Back in August we featured Northern Lights – the Satin Jackets’ collaboration with David Harks – and the band have followed that up with another fine slice of sophisticated electropop in the form of Mirage. There’s a real Nordic feel to the track, in part supplied by Sweden’s Louise Lennartsson – whose vocals evoke comparisons with Frida Sundemo or Susanne Sundfør – but there’s a disciplined sophisticated aspect to the nu-disco arrangement on Northern Lights that gives it Germanic steel and French flair. Though Satin Jackets have a substantial and praiseworthy back catalogue, Mirage is for me one of the best tracks they’ve ever recorded.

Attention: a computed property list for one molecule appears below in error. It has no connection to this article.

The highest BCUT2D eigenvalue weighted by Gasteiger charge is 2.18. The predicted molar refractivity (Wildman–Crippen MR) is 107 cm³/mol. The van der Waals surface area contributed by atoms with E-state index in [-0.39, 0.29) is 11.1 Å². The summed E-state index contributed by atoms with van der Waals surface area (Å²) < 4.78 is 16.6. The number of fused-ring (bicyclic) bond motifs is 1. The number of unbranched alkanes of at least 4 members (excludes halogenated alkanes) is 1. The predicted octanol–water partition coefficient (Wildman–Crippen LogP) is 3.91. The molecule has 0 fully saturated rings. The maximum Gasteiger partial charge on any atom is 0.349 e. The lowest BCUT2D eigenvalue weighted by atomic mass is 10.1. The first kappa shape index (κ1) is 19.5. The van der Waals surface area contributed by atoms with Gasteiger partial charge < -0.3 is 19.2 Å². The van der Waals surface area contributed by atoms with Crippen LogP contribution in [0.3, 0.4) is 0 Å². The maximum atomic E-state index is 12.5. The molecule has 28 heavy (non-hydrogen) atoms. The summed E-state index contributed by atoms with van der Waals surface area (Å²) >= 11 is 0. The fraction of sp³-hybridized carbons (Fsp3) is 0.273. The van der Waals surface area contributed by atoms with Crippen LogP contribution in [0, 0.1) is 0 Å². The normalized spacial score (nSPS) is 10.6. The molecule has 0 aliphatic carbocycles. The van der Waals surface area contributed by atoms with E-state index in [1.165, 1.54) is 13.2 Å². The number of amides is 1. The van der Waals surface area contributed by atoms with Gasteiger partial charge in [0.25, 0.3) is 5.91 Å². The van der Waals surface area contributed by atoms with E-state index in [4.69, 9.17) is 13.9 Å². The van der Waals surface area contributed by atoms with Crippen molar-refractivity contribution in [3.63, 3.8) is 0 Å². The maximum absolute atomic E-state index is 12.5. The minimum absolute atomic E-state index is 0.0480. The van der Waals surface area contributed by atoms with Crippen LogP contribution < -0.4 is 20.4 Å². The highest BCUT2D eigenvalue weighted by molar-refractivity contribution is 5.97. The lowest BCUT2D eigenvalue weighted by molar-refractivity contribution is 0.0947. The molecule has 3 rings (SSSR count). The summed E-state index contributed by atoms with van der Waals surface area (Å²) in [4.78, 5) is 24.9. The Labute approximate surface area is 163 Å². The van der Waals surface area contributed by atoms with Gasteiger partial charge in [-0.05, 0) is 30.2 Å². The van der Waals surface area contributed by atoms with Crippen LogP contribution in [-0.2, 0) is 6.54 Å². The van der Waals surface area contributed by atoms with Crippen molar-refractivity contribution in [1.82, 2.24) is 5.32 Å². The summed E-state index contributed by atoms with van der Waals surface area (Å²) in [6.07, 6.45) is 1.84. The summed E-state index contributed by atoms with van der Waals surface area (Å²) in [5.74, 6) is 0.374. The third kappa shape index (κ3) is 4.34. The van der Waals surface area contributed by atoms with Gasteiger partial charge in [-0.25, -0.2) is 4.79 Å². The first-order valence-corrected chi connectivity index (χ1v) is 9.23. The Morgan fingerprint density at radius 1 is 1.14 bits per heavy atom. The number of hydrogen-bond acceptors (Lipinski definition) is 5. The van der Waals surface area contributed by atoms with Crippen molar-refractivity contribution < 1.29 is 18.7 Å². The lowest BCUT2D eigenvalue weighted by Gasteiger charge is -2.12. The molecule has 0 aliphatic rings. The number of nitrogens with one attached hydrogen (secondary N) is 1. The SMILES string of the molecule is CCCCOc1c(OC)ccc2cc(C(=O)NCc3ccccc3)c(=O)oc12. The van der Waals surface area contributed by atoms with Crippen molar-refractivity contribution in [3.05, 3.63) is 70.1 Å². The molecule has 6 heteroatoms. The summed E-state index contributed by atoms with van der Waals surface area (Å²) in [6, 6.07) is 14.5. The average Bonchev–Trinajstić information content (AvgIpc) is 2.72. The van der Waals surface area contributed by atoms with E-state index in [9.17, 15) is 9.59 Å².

Because I by Scere is a real jewel of a song, featuring the musical partnership of Ged Denton (known for his work with Industrial super-group C-TEC as well as current project Der Prosector) with previously unrecorded musician Coral. Their blend of experience and raw talent has enabled the duo to come out with a sound that takes inspiration from hip-hop, but infuses it with layers of rock and dark gothic sensibility. I described the track to a friend as having the imperiousness of Killing Joke and the humanised fragility of Portishead – a mix that should not work, but it does and with considerable aplomb. Be sure to check out the video, which features Shannon Berry from the hit Australian TV series Offspring.